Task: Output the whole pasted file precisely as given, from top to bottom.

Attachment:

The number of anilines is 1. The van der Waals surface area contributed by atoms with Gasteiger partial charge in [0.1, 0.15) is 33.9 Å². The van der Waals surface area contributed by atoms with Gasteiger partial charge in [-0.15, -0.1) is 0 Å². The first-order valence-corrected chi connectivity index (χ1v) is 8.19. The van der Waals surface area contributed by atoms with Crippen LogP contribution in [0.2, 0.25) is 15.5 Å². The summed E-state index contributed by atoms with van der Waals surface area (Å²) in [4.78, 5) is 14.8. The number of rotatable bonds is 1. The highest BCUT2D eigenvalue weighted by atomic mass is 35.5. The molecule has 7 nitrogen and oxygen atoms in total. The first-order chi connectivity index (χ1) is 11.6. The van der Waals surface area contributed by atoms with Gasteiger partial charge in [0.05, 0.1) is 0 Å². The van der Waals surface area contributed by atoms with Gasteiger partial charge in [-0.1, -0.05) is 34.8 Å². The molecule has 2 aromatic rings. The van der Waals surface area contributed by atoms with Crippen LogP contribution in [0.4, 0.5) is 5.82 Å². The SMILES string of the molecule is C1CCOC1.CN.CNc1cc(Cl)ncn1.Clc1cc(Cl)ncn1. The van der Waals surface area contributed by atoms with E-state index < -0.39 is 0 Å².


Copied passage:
The number of anilines is 1. The van der Waals surface area contributed by atoms with Gasteiger partial charge in [0.1, 0.15) is 33.9 Å². The van der Waals surface area contributed by atoms with Gasteiger partial charge in [-0.15, -0.1) is 0 Å². The first-order valence-corrected chi connectivity index (χ1v) is 8.19. The van der Waals surface area contributed by atoms with Crippen LogP contribution in [0.2, 0.25) is 15.5 Å². The summed E-state index contributed by atoms with van der Waals surface area (Å²) in [4.78, 5) is 14.8. The number of rotatable bonds is 1. The highest BCUT2D eigenvalue weighted by atomic mass is 35.5. The molecule has 7 nitrogen and oxygen atoms in total. The first-order chi connectivity index (χ1) is 11.6. The van der Waals surface area contributed by atoms with Gasteiger partial charge in [0.05, 0.1) is 0 Å². The van der Waals surface area contributed by atoms with Gasteiger partial charge in [-0.1, -0.05) is 34.8 Å². The molecule has 2 aromatic rings. The van der Waals surface area contributed by atoms with Crippen LogP contribution in [0.4, 0.5) is 5.82 Å². The SMILES string of the molecule is C1CCOC1.CN.CNc1cc(Cl)ncn1.Clc1cc(Cl)ncn1. The van der Waals surface area contributed by atoms with E-state index < -0.39 is 0 Å².